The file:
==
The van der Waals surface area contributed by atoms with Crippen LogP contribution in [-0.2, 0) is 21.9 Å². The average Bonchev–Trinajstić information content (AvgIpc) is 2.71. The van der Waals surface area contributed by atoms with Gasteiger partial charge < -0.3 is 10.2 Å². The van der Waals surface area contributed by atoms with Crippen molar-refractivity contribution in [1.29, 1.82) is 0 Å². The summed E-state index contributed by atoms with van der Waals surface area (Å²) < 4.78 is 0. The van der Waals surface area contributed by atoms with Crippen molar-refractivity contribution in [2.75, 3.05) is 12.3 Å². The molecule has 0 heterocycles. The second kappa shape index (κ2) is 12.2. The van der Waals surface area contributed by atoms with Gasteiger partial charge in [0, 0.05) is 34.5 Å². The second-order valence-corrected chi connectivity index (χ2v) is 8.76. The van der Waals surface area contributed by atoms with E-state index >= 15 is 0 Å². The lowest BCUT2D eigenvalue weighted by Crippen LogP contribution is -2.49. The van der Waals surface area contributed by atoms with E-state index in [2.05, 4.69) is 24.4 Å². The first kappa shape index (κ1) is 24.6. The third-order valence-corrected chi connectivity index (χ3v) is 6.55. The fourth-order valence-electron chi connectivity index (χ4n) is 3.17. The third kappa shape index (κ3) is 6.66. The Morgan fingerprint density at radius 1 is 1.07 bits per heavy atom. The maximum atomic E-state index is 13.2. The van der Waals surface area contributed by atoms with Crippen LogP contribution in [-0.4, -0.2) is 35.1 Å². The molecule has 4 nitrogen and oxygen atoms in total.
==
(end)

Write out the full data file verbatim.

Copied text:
The van der Waals surface area contributed by atoms with Crippen LogP contribution in [-0.2, 0) is 21.9 Å². The average Bonchev–Trinajstić information content (AvgIpc) is 2.71. The van der Waals surface area contributed by atoms with Gasteiger partial charge < -0.3 is 10.2 Å². The van der Waals surface area contributed by atoms with Crippen molar-refractivity contribution in [1.29, 1.82) is 0 Å². The summed E-state index contributed by atoms with van der Waals surface area (Å²) < 4.78 is 0. The van der Waals surface area contributed by atoms with Crippen molar-refractivity contribution in [2.75, 3.05) is 12.3 Å². The molecule has 0 heterocycles. The second kappa shape index (κ2) is 12.2. The van der Waals surface area contributed by atoms with Gasteiger partial charge in [0, 0.05) is 34.5 Å². The second-order valence-corrected chi connectivity index (χ2v) is 8.76. The van der Waals surface area contributed by atoms with E-state index >= 15 is 0 Å². The lowest BCUT2D eigenvalue weighted by Crippen LogP contribution is -2.49. The van der Waals surface area contributed by atoms with E-state index in [2.05, 4.69) is 24.4 Å². The first kappa shape index (κ1) is 24.6. The third-order valence-corrected chi connectivity index (χ3v) is 6.55. The fourth-order valence-electron chi connectivity index (χ4n) is 3.17. The third kappa shape index (κ3) is 6.66. The Morgan fingerprint density at radius 1 is 1.07 bits per heavy atom. The maximum atomic E-state index is 13.2. The van der Waals surface area contributed by atoms with Crippen LogP contribution in [-0.4, -0.2) is 35.1 Å². The molecule has 4 nitrogen and oxygen atoms in total.